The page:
Edited by Helen Walkington, Jennifer Hill and Sarah Dyer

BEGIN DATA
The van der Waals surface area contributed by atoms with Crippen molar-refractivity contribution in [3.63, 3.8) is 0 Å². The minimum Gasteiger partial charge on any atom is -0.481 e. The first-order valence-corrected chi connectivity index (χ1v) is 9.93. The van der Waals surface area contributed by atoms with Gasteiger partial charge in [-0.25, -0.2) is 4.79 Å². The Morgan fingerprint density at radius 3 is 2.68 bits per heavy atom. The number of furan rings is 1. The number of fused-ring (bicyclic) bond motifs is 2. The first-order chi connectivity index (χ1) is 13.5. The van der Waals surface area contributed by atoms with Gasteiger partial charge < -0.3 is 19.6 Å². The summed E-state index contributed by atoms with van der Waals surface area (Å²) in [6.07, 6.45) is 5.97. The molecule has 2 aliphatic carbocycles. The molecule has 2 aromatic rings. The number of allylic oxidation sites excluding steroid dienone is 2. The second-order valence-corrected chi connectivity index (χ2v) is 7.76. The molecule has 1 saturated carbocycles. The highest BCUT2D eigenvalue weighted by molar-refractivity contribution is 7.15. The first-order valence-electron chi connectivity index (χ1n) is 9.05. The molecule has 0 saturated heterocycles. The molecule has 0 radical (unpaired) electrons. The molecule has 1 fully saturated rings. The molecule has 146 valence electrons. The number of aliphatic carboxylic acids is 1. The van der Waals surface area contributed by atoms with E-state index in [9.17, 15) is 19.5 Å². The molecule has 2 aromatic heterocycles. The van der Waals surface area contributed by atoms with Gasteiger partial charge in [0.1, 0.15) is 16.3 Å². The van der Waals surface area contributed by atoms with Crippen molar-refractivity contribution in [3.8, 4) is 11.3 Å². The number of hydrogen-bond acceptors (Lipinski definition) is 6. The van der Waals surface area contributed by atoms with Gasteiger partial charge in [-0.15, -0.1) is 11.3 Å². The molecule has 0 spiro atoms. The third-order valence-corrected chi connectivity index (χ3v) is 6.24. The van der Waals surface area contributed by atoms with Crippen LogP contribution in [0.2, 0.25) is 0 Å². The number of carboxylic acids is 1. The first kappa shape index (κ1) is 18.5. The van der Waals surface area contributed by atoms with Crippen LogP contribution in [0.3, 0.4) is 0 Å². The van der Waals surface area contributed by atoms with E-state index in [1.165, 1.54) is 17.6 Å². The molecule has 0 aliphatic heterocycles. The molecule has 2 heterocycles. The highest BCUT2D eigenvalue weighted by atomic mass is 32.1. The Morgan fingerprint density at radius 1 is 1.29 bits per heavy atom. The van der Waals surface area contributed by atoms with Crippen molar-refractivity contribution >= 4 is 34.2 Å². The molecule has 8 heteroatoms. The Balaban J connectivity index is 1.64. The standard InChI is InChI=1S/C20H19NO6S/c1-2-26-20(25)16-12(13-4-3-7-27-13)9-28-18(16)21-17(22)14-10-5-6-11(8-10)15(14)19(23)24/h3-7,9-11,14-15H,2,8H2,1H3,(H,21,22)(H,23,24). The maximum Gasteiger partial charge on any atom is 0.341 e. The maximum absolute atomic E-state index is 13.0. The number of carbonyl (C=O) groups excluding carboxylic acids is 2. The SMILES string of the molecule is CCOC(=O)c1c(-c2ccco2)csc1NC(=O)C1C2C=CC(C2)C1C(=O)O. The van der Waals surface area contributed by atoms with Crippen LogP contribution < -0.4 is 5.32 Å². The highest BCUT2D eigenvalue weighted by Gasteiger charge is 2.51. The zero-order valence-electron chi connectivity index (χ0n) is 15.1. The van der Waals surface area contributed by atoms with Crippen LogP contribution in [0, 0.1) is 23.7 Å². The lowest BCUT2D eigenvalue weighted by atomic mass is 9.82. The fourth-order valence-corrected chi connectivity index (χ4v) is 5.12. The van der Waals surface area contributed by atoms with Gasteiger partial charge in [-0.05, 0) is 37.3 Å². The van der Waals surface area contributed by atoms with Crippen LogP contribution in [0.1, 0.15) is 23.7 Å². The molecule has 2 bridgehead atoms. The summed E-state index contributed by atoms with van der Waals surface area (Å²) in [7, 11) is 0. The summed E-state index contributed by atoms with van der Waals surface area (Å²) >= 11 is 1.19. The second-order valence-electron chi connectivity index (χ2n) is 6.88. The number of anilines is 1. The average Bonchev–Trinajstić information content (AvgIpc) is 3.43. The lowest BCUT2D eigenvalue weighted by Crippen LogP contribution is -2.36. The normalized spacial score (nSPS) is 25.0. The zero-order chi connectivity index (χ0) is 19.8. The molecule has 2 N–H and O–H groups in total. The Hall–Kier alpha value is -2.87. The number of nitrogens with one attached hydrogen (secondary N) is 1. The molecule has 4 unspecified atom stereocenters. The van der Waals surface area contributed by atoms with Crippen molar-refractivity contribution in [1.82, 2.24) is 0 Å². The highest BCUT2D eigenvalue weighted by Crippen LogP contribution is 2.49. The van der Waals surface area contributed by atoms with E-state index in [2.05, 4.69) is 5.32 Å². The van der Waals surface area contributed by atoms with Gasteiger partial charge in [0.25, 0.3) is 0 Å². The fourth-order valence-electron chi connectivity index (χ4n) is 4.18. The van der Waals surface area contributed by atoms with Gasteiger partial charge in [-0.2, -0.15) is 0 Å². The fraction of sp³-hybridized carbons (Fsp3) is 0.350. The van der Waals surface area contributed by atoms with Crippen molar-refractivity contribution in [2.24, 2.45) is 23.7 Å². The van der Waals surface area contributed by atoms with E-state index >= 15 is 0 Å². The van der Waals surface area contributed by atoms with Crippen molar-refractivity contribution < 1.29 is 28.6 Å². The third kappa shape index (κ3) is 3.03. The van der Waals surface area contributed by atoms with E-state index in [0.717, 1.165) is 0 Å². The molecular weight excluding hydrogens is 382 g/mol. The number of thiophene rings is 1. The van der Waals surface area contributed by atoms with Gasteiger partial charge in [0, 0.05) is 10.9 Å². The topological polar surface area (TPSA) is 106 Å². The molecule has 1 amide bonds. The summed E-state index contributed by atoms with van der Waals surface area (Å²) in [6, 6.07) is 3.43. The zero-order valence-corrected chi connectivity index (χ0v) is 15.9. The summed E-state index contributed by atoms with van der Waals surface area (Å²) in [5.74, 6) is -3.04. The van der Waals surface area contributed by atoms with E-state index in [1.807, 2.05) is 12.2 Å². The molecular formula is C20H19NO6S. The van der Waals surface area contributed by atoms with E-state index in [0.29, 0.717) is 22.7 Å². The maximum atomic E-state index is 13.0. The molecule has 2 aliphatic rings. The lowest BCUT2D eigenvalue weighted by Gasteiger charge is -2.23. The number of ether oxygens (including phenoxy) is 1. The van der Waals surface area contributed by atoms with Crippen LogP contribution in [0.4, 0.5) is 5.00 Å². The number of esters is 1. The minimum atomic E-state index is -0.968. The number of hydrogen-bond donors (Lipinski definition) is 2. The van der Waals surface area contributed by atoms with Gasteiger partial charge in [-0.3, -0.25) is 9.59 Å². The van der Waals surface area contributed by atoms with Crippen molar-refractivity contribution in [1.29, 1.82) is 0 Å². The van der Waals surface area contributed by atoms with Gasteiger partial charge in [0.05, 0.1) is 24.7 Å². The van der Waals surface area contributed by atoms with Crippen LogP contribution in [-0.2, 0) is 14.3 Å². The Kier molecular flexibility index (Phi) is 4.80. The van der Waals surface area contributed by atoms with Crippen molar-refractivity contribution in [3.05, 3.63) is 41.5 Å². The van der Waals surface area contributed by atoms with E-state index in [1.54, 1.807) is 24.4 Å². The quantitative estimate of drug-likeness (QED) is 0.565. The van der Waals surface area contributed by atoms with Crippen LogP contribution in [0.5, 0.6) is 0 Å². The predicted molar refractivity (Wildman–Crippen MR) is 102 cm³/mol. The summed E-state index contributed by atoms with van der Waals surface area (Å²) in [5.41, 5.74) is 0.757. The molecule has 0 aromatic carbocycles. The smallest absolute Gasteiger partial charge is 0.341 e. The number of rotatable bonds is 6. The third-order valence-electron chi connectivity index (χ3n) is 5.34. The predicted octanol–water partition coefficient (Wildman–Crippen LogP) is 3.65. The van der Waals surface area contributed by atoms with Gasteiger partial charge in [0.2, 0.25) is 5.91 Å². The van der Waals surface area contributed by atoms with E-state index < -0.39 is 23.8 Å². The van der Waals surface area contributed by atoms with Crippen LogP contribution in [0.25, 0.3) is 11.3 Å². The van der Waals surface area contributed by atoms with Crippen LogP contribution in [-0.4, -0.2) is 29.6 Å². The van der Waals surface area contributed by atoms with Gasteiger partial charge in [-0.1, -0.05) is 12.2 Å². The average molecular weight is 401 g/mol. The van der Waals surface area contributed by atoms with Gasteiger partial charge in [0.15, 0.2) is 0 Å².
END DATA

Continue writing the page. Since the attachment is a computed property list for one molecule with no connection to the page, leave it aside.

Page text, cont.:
Recognising that the awareness of differential outcomes among academics varies dramatically within and between institutions, we argue that addressing differential student outcomes is a key challenge for higher education. The causes of long-standing differences in students’ attainment are clearly multi-dimensional and complex (HEFCE, 2015). However, habitually teaching staff rely on a model of student-deficit to ‘explain away’ these gaps, arguing that students from particular backgrounds do not have the appropriate facility to do well in higher education. However, students’ report that factors such as the user-friendliness of their curricula, and the extent to which they feel supported and encouraged in their daily interactions, also play an important part (Mountford-Zimdars et al., 2015). This chapter argues that to ensure an equality of opportunity for all students in higher education, teaching staff in academic disciplines like geography must reflect more robustly on the inclusiveness of their own curriculum and the (unwritten) assumptions they bring to their teaching and learning practice (Hughes, 2016). We argue that an ‘inclusive’ curriculum is crucial in ensuring that all students are connected to their learning and therefore more likely to succeed. In this chapter, we apply an Inclusive Curriculum Framework (McDuff and Hughes, 2015), which identified three principles of inclusivity, to a case study of rural geography teaching and provide some evidence of its efficacy.
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